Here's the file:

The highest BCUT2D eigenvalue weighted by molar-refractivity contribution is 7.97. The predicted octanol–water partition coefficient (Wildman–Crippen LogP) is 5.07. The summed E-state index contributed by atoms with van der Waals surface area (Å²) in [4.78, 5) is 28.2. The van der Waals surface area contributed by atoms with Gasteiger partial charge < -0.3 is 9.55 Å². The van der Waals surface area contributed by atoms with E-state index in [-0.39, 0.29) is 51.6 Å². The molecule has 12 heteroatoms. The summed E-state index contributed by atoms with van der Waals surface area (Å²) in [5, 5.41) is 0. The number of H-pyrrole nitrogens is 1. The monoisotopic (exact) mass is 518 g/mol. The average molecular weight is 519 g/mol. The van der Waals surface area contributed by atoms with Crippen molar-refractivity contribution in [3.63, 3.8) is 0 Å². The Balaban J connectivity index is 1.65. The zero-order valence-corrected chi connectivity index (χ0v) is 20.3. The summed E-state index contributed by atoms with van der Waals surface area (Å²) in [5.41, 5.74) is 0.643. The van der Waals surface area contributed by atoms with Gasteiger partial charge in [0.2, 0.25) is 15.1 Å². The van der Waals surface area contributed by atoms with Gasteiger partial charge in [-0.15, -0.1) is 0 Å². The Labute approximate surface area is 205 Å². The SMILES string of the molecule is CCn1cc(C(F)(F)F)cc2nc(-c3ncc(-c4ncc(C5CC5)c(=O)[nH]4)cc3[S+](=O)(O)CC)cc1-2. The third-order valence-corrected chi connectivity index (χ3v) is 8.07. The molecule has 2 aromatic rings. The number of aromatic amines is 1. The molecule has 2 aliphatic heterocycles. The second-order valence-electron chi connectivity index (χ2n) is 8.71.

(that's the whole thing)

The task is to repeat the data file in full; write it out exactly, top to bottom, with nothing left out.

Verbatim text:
The highest BCUT2D eigenvalue weighted by molar-refractivity contribution is 7.97. The predicted octanol–water partition coefficient (Wildman–Crippen LogP) is 5.07. The summed E-state index contributed by atoms with van der Waals surface area (Å²) in [4.78, 5) is 28.2. The van der Waals surface area contributed by atoms with Gasteiger partial charge < -0.3 is 9.55 Å². The van der Waals surface area contributed by atoms with E-state index in [-0.39, 0.29) is 51.6 Å². The molecule has 12 heteroatoms. The summed E-state index contributed by atoms with van der Waals surface area (Å²) in [5, 5.41) is 0. The number of H-pyrrole nitrogens is 1. The monoisotopic (exact) mass is 518 g/mol. The average molecular weight is 519 g/mol. The van der Waals surface area contributed by atoms with Crippen molar-refractivity contribution in [3.63, 3.8) is 0 Å². The Balaban J connectivity index is 1.65. The zero-order valence-corrected chi connectivity index (χ0v) is 20.3. The summed E-state index contributed by atoms with van der Waals surface area (Å²) in [5.41, 5.74) is 0.643. The van der Waals surface area contributed by atoms with Gasteiger partial charge in [0.2, 0.25) is 15.1 Å². The van der Waals surface area contributed by atoms with Gasteiger partial charge in [-0.15, -0.1) is 0 Å². The Labute approximate surface area is 205 Å². The SMILES string of the molecule is CCn1cc(C(F)(F)F)cc2nc(-c3ncc(-c4ncc(C5CC5)c(=O)[nH]4)cc3[S+](=O)(O)CC)cc1-2. The third-order valence-corrected chi connectivity index (χ3v) is 8.07. The molecule has 2 aromatic rings. The number of aromatic amines is 1. The molecule has 2 aliphatic heterocycles. The second-order valence-electron chi connectivity index (χ2n) is 8.71.